Welcome to Wiley’s update on recent developments and what’s next in consumer protection at the Consumer Financial Protection Bureau (CFPB) and Federal Trade Commission (FTC). In this newsletter, we analyze recent regulatory announcements, recap key enforcement actions, and preview upcoming deadlines and events. We also include links to our articles, blogs, and webinars with more analysis in these areas. We understand that keeping on top of the rapidly evolving regulatory landscape is more important than ever for businesses seeking to offer new and ground-breaking technologies.
FTC Chairman Simons Announces His Resignation and the Departure of FTC Senior Staff. On January 19, Federal Trade Commission (FTC) Chairman Joseph J. Simons announced his resignation from the FTC, effective January 29, 2021. His resignation, which is consistent with the process followed during the previous change in Administrations, will give President-Elect Joe Biden an opportunity to nominate a replacement that would shift the balance of the agency. President-Elect Biden also will be able to designate a new Chair after the Inauguration. Before being sworn in as FTC Chairman in May 2018, Simons served as the Director of the FTC’s Bureau of Competition between 2001 and 2003. Chairman Simons also announced the departure of other senior staff from the FTC, including Bureau of Consumer Protection Director Andrew Smith, Bureau of Competition Director Ian Conner, and Bureau of Economics Director Andrew Sweeting, among others appointed by the Chairman. Our recent analysis of likely priorities of a Biden-era FTC is here.
President-Elect Biden Selects FTC Commissioner Rohit Chopra as Nominee for CFPB Director. On January 18, President-Elect Joe Biden announced that he will nominate FTC Commissioner Rohit Chopra as Consumer Financial Protection Bureau (CFPB) Director. Commissioner Chopra previously served as an Assistant Director of the CFPB, as well as the CFPB’s Student Loan Ombudsman. He was confirmed as an FTC Commissioner in April 2018 and continues to serve in that role. The Biden transition press release touts his work, among other matters, to “increase scrutiny of dominant technology firms that pose risks to privacy, national security, and fair competition,” and to “secure hundreds of millions of dollars in refunds for borrowers victimized by unlawful conduct by loan servicers, debt collectors, and for-profit college chains.”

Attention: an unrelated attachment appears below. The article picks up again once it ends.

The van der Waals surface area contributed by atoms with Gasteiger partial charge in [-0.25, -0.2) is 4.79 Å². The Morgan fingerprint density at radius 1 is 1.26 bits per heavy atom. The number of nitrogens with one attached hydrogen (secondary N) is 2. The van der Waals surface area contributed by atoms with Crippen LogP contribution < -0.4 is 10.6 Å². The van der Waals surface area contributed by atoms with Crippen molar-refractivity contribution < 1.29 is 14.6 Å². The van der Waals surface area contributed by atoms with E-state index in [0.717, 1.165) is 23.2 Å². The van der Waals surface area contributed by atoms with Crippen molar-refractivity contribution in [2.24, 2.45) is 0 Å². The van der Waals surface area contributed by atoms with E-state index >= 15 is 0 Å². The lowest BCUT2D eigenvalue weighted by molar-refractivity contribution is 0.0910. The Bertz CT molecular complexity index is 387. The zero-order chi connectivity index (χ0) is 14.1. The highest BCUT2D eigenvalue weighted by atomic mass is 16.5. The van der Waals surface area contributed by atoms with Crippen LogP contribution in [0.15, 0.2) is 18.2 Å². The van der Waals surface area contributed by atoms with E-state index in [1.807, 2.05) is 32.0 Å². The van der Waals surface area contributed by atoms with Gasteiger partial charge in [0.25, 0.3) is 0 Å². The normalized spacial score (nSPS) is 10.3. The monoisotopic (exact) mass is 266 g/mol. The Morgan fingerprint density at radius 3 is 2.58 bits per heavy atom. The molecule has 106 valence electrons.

CFPB Signs MOU With NCUA. On January 14, the CFPB announced a Memorandum of Understanding (MOU) with the National Credit Union Administration (NCUA) to improve interagency coordination pertaining to the supervision of credit unions with over $10 billion in assets. CFPB Director Kathy Kraninger issued a statement noting that the MOU “is an important step towards improving our existing framework and increasing opportunities for collaboration between our agencies.” The MOU will allow the agencies to share supervisory information related to covered credit unions.
Supreme Court Hears Oral Arguments in AMG Capital Management v. FTC. On January 13, the Supreme Court heard oral arguments in AMG Capital Management v. FTC. In the case, the Supreme Court will decide whether the FTC can obtain monetary relief when suing in federal court under Section 13(b) of the FTC Act. Section 13(b) permits the FTC to seek and federal courts to grant permanent injunctions against acts or practices that violate the FTC Act. AMG Capital Management argues that the FTC cannot seek monetary relief under the text of Section 13(b), while the FTC argues that courts have historically held that this provision authorizes equitable monetary relief. As we discussed in July, the Supreme Court granted certiorari to consider the question, and the ultimate decision may significantly affect the FTC’s enforcement authority. Our detailed analysis of the oral argument is here.
CFPB Taskforce on Federal Consumer Financial Law Releases Report on Consumer Protection in the Financial Marketplace. On January 5, the CFPB’s Taskforce on Federal Consumer Financial Law (Taskforce) released a report with suggestions on how to improve consumer protection in the financial marketplace (the Report) (Volume I of the Report is available here and Volume II is available here). The Taskforce’s Report cites five principles that provide the foundation for recommending systematic changes to the current legal and regulatory framework: (1) consumer protection; (2) information and education; (3) competition and innovation; (4) regulatory modernization and flexibility; and (5) inclusion and access. The Report makes 100 recommendations to the CFPB, Congress, and state and federal regulators.